Warning: this is a mixture of historical content, biases, stupid marketing and unknown/proprietary/closed source technologies. Proceed with caution.
NuoDB marketing was sending out this message, encouraging me to blog (they were looking for bloggers too):
And while Facebook sharded MySQL 4000 times, even they call it a “fate worse than death.”
We’ve seen this phrase before and it did not come from us. For whatever reason NewSQL echo chamber is repeating this with less and less truth in it. In various whitepapers (all behind registration walls) they mention some analyst estimates and try to put a parallel between operating costs of large companies and something a new developer would do, as if everyone is living under same constraints.
I don’t know if NuoDB is a good technology for the customer they’re targeting, all their diagrams essentially say “we have blocks of magic and we multiply them”, and if you approach them at a conference, their “tech guy is away at the moment”. Still, the key term around is that what they do is Holy Grail of databases and we should believe in that.
It is still a question whether NuoDB does solve problems of massive scale web deployments. They seem to diss existing operational environment costs with “thousands of servers and storage are required” and I’m not sure what the cost of their alternative is.
We’ve revealed some aggregate numbers of our MySQL based data platform before – there’re tens of millions of queries (billions at cache level), millions of IOPS, and it is somewhat difficult to squeeze that into less than “thousands of servers”.
There’re more than billion users to serve and sheer amount of data in the social graph is also not something you can put on a few thumb drives. If only any of these software vendors could tell how much their platform would cost in such a case.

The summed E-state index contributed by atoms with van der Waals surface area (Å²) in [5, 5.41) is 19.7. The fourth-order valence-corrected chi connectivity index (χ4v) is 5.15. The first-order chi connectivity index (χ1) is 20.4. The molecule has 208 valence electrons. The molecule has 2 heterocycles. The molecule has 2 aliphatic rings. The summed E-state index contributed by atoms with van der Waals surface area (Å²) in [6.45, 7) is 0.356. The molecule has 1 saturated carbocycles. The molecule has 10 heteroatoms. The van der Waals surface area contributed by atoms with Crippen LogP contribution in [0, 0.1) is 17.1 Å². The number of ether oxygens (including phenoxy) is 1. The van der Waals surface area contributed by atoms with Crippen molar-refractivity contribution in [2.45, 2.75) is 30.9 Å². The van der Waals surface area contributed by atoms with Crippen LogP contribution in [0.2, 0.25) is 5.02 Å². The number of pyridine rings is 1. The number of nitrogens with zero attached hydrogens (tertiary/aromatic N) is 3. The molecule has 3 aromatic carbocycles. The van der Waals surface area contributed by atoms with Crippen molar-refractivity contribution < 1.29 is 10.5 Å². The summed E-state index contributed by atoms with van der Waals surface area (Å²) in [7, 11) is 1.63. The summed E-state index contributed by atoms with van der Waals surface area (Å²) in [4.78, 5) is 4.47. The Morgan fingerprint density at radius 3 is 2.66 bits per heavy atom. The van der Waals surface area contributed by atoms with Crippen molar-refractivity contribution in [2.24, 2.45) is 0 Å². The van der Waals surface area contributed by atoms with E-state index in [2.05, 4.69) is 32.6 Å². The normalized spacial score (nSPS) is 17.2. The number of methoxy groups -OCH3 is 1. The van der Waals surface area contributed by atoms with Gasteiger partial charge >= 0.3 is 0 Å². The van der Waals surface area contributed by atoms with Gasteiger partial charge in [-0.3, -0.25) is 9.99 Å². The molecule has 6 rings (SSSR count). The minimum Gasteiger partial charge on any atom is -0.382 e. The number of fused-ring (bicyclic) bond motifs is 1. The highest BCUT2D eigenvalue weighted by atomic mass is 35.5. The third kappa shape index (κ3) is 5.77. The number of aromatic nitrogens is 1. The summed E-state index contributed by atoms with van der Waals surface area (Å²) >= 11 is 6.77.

I am not an expert at optimistic concurrency control that seems to be in there – I have yet to see a large scale system using it. Optimistic concurrency control (the use of “control” here sounds like an oxymoron) means that if users talking to different servers do same operation, one of them is going to get an error on commit (instead of waiting for the lock release and doing his job on top). This also cannot hide any latencies, if consistency is required. Unfortunately, retries in higher latency environments are even more expensive and writing software for such model becomes more complicated than writing software for sharded datasets.
Software that does not have to be aware of sharding and underlying partitioning is easier to implement. Unfortunately, writing efficient software on top of distributed datasets is not that easy. Fan-out in distributed systems is expensive (especially at thousands of machines level) and is not an operation that should be done a lot in web-facing environments.
Usually developers will already have abstractions that allow them to do efficient data retrieval without thinking about shards, yet forcing to think twice when they would be doing something expensive. The cost is always there, visible or invisible, and someone has to deal with it.